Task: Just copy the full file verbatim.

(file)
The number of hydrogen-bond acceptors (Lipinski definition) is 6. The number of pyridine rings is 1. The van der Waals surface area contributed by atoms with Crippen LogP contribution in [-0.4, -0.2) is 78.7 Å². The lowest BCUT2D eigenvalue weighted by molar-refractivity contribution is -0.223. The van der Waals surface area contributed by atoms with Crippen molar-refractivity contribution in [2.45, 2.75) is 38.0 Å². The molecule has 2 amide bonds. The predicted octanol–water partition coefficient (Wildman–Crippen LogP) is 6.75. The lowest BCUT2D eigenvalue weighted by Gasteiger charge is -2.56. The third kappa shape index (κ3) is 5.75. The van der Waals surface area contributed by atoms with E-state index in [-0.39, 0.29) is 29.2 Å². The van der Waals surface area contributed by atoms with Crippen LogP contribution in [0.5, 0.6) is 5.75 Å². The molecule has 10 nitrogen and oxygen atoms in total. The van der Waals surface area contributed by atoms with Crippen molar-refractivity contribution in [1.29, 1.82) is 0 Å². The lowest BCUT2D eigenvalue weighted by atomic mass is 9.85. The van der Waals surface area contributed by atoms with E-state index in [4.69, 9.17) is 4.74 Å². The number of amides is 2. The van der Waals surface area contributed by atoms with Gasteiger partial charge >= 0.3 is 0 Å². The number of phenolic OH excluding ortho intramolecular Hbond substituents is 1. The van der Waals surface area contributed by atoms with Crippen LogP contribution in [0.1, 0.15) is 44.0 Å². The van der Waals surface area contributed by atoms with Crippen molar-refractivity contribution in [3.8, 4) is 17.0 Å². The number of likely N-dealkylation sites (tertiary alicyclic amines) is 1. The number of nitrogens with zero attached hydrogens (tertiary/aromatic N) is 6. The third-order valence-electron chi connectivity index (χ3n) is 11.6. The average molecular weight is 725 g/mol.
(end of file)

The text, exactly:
The number of hydrogen-bond acceptors (Lipinski definition) is 6. The number of pyridine rings is 1. The van der Waals surface area contributed by atoms with Crippen LogP contribution in [-0.4, -0.2) is 78.7 Å². The lowest BCUT2D eigenvalue weighted by molar-refractivity contribution is -0.223. The van der Waals surface area contributed by atoms with Crippen molar-refractivity contribution in [2.45, 2.75) is 38.0 Å². The molecule has 2 amide bonds. The predicted octanol–water partition coefficient (Wildman–Crippen LogP) is 6.75. The lowest BCUT2D eigenvalue weighted by Gasteiger charge is -2.56. The third kappa shape index (κ3) is 5.75. The van der Waals surface area contributed by atoms with E-state index in [-0.39, 0.29) is 29.2 Å². The van der Waals surface area contributed by atoms with Crippen LogP contribution in [0.5, 0.6) is 5.75 Å². The molecule has 10 nitrogen and oxygen atoms in total. The van der Waals surface area contributed by atoms with Crippen molar-refractivity contribution in [1.29, 1.82) is 0 Å². The lowest BCUT2D eigenvalue weighted by atomic mass is 9.85. The van der Waals surface area contributed by atoms with E-state index in [4.69, 9.17) is 4.74 Å². The number of amides is 2. The van der Waals surface area contributed by atoms with Gasteiger partial charge >= 0.3 is 0 Å². The number of phenolic OH excluding ortho intramolecular Hbond substituents is 1. The van der Waals surface area contributed by atoms with Crippen LogP contribution in [0.1, 0.15) is 44.0 Å². The van der Waals surface area contributed by atoms with Crippen molar-refractivity contribution in [3.8, 4) is 17.0 Å². The number of likely N-dealkylation sites (tertiary alicyclic amines) is 1. The number of nitrogens with zero attached hydrogens (tertiary/aromatic N) is 6. The third-order valence-electron chi connectivity index (χ3n) is 11.6. The average molecular weight is 725 g/mol.